Baseball is all about commitment. The 162-game season is a real grind and these guys practically live with each other from February through October. If they don’t get along well, the team is almost doomed from the start. There are exceptions to rule, sure, but by and large teammates have to get along well for a club to be successful. When you have new faces in the clubhouse every week like the Yankees did last season, that chemistry is tough to build. The team added some great players and high-character guys this winter, and in addition to on-field production, one of the most important things they added was stability.
11:49pm: The Yankees just announced that Cabral has indeed been designated for assignment. Matt Daley was called up from Triple-A Scranton as the corresponding move. The Queens native had 13 strikeouts in five innings for the RailRiders.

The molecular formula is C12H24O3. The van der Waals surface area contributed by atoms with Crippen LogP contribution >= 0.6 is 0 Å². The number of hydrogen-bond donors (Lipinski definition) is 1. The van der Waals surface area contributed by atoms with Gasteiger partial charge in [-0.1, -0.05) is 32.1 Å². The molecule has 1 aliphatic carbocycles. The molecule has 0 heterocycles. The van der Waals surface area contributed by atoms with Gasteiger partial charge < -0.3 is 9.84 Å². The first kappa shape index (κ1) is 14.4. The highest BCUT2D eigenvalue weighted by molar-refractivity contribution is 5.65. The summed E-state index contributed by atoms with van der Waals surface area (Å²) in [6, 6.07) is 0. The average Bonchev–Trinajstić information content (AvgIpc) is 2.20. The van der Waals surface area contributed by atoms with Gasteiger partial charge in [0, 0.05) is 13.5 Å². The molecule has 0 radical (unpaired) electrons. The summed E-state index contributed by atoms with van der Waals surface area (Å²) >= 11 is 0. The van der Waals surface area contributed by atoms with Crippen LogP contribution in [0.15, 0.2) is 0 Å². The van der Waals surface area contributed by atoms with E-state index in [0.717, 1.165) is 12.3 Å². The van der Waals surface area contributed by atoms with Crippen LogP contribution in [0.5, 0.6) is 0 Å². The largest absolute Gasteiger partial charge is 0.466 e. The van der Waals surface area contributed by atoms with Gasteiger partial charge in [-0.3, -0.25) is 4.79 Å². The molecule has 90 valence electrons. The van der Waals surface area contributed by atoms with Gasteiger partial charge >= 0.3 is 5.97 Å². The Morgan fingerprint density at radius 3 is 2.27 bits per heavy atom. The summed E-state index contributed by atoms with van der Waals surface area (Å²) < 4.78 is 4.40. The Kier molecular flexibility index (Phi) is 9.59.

11:43pm: Via Marly Rivera: Cesar Cabral was designated for assignment following tonight’s game. He failed to retire any of the six batters he faced tonight, including three hit batsmen. It was ugly.
There is no word on the corresponding roster move just yet, but it’s worth noting Danny Burawa threw 51 pitches last night and Mark Montgomery has pitched in each of the last two days. Fred Lewis and Al Aceves both pitched tonight as well. Not sure who is getting called up. Maybe Matt Daley? Here is our Bullpen Workload page for your perusal. · (55) ·
It was bound to happen eventually. The Yankees came into Friday’s game with five straight wins and the bullpen with 17 consecutive scoreless innings. Both streaks came to crashing halt with an ugly come-from-ahead 11-5 loss to the Rays. Let’s recap the carnage: